Kernel Rating (out of 5):
MPAA Rating: PG-13 Length: 112 minutes
Age Appropriate For: 13+. This latest young-adult-literature adaptation is more of the same, with aliens invading the Earth and teenagers fighting back. Some cursing, including one use of the f-word; a high school party where teens drink underage, but aren’t shown drunk; some sexually themed humor; a few kissing scenes, clothed teenagers sleeping together, the suggestion of another teenage love triangle, and some teenage declarations of love; and a lot of violence and its effects, including fields of corpses, various characters (both adults and teenagers) who are killed, teens engaging in warfare, fighting, shooting guns, and killing innocent people, and general dystopian mayhem, including an earthquake and a tsunami.
‘The 5th Wave’ is more ‘Twilight’ than ‘Hunger Games,’ with a bland protagonist, a completely nonsensical story, and another teen love triangle. It’s simultaneously boring and cringingly overwrought.
By Roxana Hadadi
Years later, we’re still not out of the clutches of “Twilight.” The young-adult franchise that spawned a veritable avalanche of copycat literature and films has yet another imitator in “The 5th Wave,” which like so much YA media nowadays is set in a dystopian future with impossibly attractive teenagers forced to get violent to protect themselves from villains intent on gaining power over them for some reason or another. None of “The 5th Wave” is very creative, and none of it is very good.
Placed in the YA spectrum, “The 5th Wave” wants to be “The Hunger Games,” but with its clunky, goofy plot, it ends up more in line with Bella and her pining over Edward and Jacob with occasional bouts against evil vampires than Katniss and her revolution-inspiring defiance against President Snow. And in execution, “The 5th Wave” is probably most equal to the “Divergent” series, which also tried to copy “The Hunger Games” but has just become increasingly derivative and convoluted with each installment, like last year’s “Insurgent.” “The 5th Wave,” adapted from the same-named book by Rick Yancey, suffers from the same kind of problem as that film, in that the stakes of the universe seem both way too high and utterly forgettable.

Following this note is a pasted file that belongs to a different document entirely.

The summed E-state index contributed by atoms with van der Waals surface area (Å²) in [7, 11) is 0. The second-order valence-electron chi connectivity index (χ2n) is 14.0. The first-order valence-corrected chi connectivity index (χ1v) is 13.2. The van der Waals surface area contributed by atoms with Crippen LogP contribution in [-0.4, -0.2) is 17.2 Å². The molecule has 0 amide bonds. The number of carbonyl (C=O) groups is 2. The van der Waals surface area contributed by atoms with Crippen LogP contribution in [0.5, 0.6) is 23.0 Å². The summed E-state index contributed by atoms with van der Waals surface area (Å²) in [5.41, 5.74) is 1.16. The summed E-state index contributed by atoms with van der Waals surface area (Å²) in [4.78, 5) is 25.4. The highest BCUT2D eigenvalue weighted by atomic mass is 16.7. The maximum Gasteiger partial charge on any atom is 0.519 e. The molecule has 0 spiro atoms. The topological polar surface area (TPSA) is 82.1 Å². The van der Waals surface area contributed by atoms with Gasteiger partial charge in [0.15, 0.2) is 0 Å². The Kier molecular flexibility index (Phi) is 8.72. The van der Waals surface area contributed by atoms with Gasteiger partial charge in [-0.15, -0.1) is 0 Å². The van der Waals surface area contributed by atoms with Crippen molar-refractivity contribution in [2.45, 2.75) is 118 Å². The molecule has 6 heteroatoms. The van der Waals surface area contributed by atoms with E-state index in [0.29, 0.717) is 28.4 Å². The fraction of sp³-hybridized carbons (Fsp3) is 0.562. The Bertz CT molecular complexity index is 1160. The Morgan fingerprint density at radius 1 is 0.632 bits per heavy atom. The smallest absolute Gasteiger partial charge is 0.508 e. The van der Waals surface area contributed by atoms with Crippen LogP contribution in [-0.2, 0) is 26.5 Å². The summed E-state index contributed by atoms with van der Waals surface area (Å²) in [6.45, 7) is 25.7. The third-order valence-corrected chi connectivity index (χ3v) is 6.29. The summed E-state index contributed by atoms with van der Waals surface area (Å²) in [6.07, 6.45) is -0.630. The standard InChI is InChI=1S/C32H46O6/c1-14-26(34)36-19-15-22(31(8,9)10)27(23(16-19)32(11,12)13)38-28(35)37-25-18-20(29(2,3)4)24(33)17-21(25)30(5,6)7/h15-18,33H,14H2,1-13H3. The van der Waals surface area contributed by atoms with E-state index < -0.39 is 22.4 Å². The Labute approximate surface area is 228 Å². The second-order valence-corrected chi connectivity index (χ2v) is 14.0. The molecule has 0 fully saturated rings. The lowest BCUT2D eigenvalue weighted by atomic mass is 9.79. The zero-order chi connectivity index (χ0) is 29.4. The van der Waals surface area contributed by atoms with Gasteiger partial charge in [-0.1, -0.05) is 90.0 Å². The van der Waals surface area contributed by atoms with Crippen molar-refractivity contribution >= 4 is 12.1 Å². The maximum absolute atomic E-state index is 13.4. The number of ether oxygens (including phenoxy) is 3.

Cassie (Chloë Grace Moretz, of “If I Stay”) is an Ohio teenager living with her parents and beloved younger brother Sam (Zackary Arthur) when mysterious aliens, “the Others,” attack Earth through a series of “wave” attacks. The first is an electromagnetic pulse that knocks out all electricity; the second is an earthquake and tsunami that floods all coastal areas; the third is an engineered strain of avian flu that kills most everyone; and the fourth wave is “the Others” descending to Earth and taking over people’s brains with their parasitic life forms.
How are people supposed to fight back? According to U.S. Army Col. Vosch (Liev Schreiber, of “Creed”), the military needs the help of children out to avenge their murdered families. It’s Vosch who has Sam when he and Cassie end up separated after their parents die, and it’s up to Cassie to find him so they can reunite—even though the Others are stronger, smarter, and in control, while Cassie just a teenage girl with her father’s gifted gun.
Or is she? A boy Cassie meets, Evan (Alex Roe), seems to believe she has more strength than she thinks. And although Cassie had a crush back in high school, Ben (Nick Robinson, of “Jurassic World”), Evan seems different—maybe more different than she anticipated. But if he helps her find Sam, maybe their differences don’t matter ... do they?
Moretz has bounced around a few different teen films at this point, and unfortunately “The 5th Wave” asks very little of her; she vacillates between looking sad, anxious, and confused, and because the film has her describe herself early on as a “normal teenager,” it doesn’t give her any further character development. We see her playing soccer and she refutes Evan’s initial impression of her as a cheerleader, but that’s basically it. Her growth is inspired only by her interactions with Evan, and it’s disappointing to see yet another female-led YA franchise be defined solely by that character’s romantic relationship and how it changes her. Sure, she wants to find her brother, but she’s saved by a guy, coached by a guy, led to safety by another guy. There’s practically no female agency here at all.
But asking for any kind of creativity from “The 5th Wave” is a fruitless task. The film’s main themes, delivered baldly through irritating, clichéd narration, are that war is bad and kids should get the chance to have a childhood, but those aren’t new ideas—and “The 5th Wave” puts no spin on them that we haven’t seen before, and done better, than this.
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